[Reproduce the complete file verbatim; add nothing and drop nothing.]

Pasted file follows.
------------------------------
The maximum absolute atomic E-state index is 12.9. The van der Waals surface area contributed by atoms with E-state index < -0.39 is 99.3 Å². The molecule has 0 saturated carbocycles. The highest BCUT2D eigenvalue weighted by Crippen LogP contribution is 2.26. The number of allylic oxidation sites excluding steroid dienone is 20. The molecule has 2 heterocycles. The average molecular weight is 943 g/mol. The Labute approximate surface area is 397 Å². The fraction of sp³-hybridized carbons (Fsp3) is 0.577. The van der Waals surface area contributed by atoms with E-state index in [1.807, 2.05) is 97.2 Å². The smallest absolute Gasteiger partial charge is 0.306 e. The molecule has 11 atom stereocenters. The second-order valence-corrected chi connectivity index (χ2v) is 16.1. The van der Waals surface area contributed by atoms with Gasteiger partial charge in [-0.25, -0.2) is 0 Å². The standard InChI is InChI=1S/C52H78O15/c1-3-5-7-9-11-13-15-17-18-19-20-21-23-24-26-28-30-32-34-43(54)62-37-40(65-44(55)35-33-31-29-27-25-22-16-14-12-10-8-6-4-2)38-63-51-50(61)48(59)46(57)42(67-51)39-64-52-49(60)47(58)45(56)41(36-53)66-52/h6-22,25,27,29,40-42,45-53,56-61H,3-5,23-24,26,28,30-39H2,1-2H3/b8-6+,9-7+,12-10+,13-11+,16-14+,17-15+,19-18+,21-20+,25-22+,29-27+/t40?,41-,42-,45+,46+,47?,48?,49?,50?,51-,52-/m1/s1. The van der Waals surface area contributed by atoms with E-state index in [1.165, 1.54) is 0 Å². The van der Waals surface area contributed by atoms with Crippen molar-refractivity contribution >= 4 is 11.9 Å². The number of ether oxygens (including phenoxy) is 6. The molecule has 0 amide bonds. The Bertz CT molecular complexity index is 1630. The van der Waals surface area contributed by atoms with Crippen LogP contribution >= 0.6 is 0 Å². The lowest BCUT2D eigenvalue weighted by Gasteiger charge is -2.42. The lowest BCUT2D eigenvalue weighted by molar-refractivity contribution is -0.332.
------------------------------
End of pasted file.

The maximum absolute atomic E-state index is 12.9. The van der Waals surface area contributed by atoms with E-state index < -0.39 is 99.3 Å². The molecule has 0 saturated carbocycles. The highest BCUT2D eigenvalue weighted by Crippen LogP contribution is 2.26. The number of allylic oxidation sites excluding steroid dienone is 20. The molecule has 2 heterocycles. The average molecular weight is 943 g/mol. The Labute approximate surface area is 397 Å². The fraction of sp³-hybridized carbons (Fsp3) is 0.577. The van der Waals surface area contributed by atoms with E-state index in [1.807, 2.05) is 97.2 Å². The smallest absolute Gasteiger partial charge is 0.306 e. The molecule has 11 atom stereocenters. The second-order valence-corrected chi connectivity index (χ2v) is 16.1. The van der Waals surface area contributed by atoms with Gasteiger partial charge in [-0.25, -0.2) is 0 Å². The standard InChI is InChI=1S/C52H78O15/c1-3-5-7-9-11-13-15-17-18-19-20-21-23-24-26-28-30-32-34-43(54)62-37-40(65-44(55)35-33-31-29-27-25-22-16-14-12-10-8-6-4-2)38-63-51-50(61)48(59)46(57)42(67-51)39-64-52-49(60)47(58)45(56)41(36-53)66-52/h6-22,25,27,29,40-42,45-53,56-61H,3-5,23-24,26,28,30-39H2,1-2H3/b8-6+,9-7+,12-10+,13-11+,16-14+,17-15+,19-18+,21-20+,25-22+,29-27+/t40?,41-,42-,45+,46+,47?,48?,49?,50?,51-,52-/m1/s1. The van der Waals surface area contributed by atoms with E-state index in [1.165, 1.54) is 0 Å². The van der Waals surface area contributed by atoms with Crippen molar-refractivity contribution >= 4 is 11.9 Å². The number of ether oxygens (including phenoxy) is 6. The molecule has 0 amide bonds. The Bertz CT molecular complexity index is 1630. The van der Waals surface area contributed by atoms with Crippen LogP contribution >= 0.6 is 0 Å². The lowest BCUT2D eigenvalue weighted by Gasteiger charge is -2.42. The lowest BCUT2D eigenvalue weighted by molar-refractivity contribution is -0.332.